"I will do just what you wish," she said, gently.
"I wish for only what is best for you."
"I know that. It would be strange if I did not."
Mrs. Mayburn was not long in convincing the major that her plan might be the means of incalculable benefit to Grace as well as to others. He, as well as herself and Graham, had seen with deep anxiety that Grace was giving way to a fever of unrest; and he acquiesced in the view that it might better run its course in wholesome and useful activity, amid scenes of suffering that might tend to reconcile her to her own sorrow.
Graham, however, took the precaution of calling on Dr. Markham, who, to his relief, heartily approved of the measure. On one point Graham was firm. He would not permit her to go to a hospital in the field, liable to vicissitudes from sudden movements of the contending armies. He found one for her, however, in which she would have ample scope for all her efforts; and before he left he interested those in charge so deeply in the white-haired nurse that he felt she would always be under watchful, friendly eyes.
"Grace," he said, as he was taking leave, "I have tried to be a true friend to you."
"Oh, Alford!" she exclaimed, and she seized his hand and held it in both of hers.
His face grew stern rather than tender as he added: "You will not be a true friend to me--you will wrong me deeply--if you are reckless of your health and strength. Remember that, like myself, you have entered the service, and that you are pledged to do your duty, and not to work with feverish zeal until your strength fails. You are just as much under obligation to take essential rest as to care for the most sorely wounded in your ward. I shall take the advice I give. Believing that I am somewhat essential to your welfare and the happiness of those whom we have left at home, I shall incur no risks beyond those which properly fall to my lot. I ask you to be equally conscientious and considerate of those whose lives are bound up in you."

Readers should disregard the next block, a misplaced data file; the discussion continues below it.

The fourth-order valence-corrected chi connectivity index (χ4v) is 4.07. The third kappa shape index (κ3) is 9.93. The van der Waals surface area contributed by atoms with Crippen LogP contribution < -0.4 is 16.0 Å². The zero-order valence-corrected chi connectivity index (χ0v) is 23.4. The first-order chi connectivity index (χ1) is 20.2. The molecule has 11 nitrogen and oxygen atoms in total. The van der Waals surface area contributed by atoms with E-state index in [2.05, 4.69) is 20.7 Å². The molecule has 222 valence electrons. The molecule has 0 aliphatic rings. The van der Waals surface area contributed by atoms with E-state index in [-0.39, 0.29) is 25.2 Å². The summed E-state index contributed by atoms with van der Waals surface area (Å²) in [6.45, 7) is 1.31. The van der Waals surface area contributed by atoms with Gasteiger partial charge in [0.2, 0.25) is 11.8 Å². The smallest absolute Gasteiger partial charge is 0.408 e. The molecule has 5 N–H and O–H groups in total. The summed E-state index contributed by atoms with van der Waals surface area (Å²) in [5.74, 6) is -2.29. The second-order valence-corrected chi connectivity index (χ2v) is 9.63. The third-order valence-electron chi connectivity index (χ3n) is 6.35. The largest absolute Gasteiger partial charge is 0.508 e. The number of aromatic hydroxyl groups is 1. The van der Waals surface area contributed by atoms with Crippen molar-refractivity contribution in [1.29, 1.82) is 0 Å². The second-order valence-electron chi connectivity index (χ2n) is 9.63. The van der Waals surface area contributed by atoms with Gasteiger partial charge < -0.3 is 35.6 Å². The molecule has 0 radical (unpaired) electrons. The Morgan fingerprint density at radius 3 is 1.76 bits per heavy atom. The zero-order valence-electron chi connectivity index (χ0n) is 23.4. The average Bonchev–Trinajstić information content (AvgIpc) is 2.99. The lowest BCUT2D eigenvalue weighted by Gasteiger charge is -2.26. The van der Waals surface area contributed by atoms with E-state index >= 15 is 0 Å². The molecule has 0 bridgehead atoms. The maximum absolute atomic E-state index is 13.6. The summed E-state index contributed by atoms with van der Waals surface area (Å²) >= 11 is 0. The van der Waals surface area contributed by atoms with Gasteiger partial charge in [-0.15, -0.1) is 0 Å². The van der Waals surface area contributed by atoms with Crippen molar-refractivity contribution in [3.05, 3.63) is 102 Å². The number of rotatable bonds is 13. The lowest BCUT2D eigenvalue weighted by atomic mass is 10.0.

"I'll try," she said, with that same pathetic look and utterance which had so moved him on the fearful night of his return from the army. "But, Alford, do not speak to me so gravely, I had almost said sternly, just as we are saying good-by."
He raised her hand to his lips, and smiled into her pleading face as he replied, "I only meant to impress you with the truth that you have a patient who is not in your ward--one who will often be sleeping under the open sky, I know not where. Care a little for him, as well as for the unknown men in your charge. This you can do only by taking care of yourself. You, of all others, should know that there are wounds besides those which will bring men to this hospital."
Tears rushed into her eyes as she faltered, "You could not have made a stronger appeal."
"You will write to me often?"
"Yes, and you cannot write too often. Oh, Alford, I cannot wish you had never seen me; but it would have been far, far better for you if you had not."
"No, no," he said, in low, strong emphasis. "Grace Hilland, I would rather be your friend than have the love of any woman that ever lived."